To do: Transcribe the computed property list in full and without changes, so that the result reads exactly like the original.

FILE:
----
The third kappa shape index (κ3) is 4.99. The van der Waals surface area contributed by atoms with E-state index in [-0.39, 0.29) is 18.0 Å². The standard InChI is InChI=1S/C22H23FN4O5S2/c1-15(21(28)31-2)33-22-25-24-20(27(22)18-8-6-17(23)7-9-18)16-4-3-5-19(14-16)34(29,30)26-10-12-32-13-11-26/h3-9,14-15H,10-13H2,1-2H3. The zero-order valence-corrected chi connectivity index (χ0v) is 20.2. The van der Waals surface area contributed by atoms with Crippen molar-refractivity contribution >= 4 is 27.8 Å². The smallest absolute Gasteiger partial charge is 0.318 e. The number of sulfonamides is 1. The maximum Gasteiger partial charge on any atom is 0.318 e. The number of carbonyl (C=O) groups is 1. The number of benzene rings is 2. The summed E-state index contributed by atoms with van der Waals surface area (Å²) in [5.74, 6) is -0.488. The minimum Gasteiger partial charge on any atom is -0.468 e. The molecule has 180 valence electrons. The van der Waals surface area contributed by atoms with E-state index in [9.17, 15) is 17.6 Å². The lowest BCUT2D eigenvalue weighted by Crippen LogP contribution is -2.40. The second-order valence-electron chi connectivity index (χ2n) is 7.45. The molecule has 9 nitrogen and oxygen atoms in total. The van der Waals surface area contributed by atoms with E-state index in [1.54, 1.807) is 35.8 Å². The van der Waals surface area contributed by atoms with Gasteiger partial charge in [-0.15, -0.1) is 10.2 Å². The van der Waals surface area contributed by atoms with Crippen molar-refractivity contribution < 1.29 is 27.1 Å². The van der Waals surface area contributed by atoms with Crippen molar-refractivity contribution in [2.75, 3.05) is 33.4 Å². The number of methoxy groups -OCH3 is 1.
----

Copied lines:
The third kappa shape index (κ3) is 4.99. The van der Waals surface area contributed by atoms with E-state index in [-0.39, 0.29) is 18.0 Å². The standard InChI is InChI=1S/C22H23FN4O5S2/c1-15(21(28)31-2)33-22-25-24-20(27(22)18-8-6-17(23)7-9-18)16-4-3-5-19(14-16)34(29,30)26-10-12-32-13-11-26/h3-9,14-15H,10-13H2,1-2H3. The zero-order valence-corrected chi connectivity index (χ0v) is 20.2. The van der Waals surface area contributed by atoms with Crippen molar-refractivity contribution >= 4 is 27.8 Å². The smallest absolute Gasteiger partial charge is 0.318 e. The number of sulfonamides is 1. The maximum Gasteiger partial charge on any atom is 0.318 e. The number of carbonyl (C=O) groups is 1. The number of benzene rings is 2. The summed E-state index contributed by atoms with van der Waals surface area (Å²) in [5.74, 6) is -0.488. The minimum Gasteiger partial charge on any atom is -0.468 e. The molecule has 180 valence electrons. The van der Waals surface area contributed by atoms with E-state index in [9.17, 15) is 17.6 Å². The lowest BCUT2D eigenvalue weighted by Crippen LogP contribution is -2.40. The second-order valence-electron chi connectivity index (χ2n) is 7.45. The molecule has 9 nitrogen and oxygen atoms in total. The van der Waals surface area contributed by atoms with E-state index in [1.54, 1.807) is 35.8 Å². The van der Waals surface area contributed by atoms with Gasteiger partial charge in [-0.15, -0.1) is 10.2 Å². The van der Waals surface area contributed by atoms with Crippen molar-refractivity contribution < 1.29 is 27.1 Å². The van der Waals surface area contributed by atoms with Crippen molar-refractivity contribution in [2.75, 3.05) is 33.4 Å². The number of methoxy groups -OCH3 is 1.